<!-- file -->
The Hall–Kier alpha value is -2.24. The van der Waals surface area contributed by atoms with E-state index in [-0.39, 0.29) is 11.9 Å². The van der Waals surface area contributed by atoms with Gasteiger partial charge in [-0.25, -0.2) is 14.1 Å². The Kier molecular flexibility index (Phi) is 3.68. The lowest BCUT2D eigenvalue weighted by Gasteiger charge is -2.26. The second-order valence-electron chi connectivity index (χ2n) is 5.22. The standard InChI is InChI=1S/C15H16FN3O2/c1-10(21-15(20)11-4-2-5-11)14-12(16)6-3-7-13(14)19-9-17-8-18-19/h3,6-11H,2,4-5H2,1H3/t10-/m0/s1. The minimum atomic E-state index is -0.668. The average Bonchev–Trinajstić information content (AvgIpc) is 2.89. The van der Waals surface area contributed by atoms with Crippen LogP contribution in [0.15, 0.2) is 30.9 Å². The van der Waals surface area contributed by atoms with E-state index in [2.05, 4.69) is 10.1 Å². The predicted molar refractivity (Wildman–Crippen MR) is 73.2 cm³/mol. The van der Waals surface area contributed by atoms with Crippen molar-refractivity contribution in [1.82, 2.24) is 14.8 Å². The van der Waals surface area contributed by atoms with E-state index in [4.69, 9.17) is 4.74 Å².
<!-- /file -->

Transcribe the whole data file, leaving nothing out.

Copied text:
The Hall–Kier alpha value is -2.24. The van der Waals surface area contributed by atoms with E-state index in [-0.39, 0.29) is 11.9 Å². The van der Waals surface area contributed by atoms with Gasteiger partial charge in [-0.25, -0.2) is 14.1 Å². The Kier molecular flexibility index (Phi) is 3.68. The lowest BCUT2D eigenvalue weighted by Gasteiger charge is -2.26. The second-order valence-electron chi connectivity index (χ2n) is 5.22. The standard InChI is InChI=1S/C15H16FN3O2/c1-10(21-15(20)11-4-2-5-11)14-12(16)6-3-7-13(14)19-9-17-8-18-19/h3,6-11H,2,4-5H2,1H3/t10-/m0/s1. The minimum atomic E-state index is -0.668. The average Bonchev–Trinajstić information content (AvgIpc) is 2.89. The van der Waals surface area contributed by atoms with Crippen LogP contribution in [0.15, 0.2) is 30.9 Å². The van der Waals surface area contributed by atoms with E-state index in [2.05, 4.69) is 10.1 Å². The predicted molar refractivity (Wildman–Crippen MR) is 73.2 cm³/mol. The van der Waals surface area contributed by atoms with Crippen molar-refractivity contribution in [1.82, 2.24) is 14.8 Å². The van der Waals surface area contributed by atoms with E-state index in [4.69, 9.17) is 4.74 Å².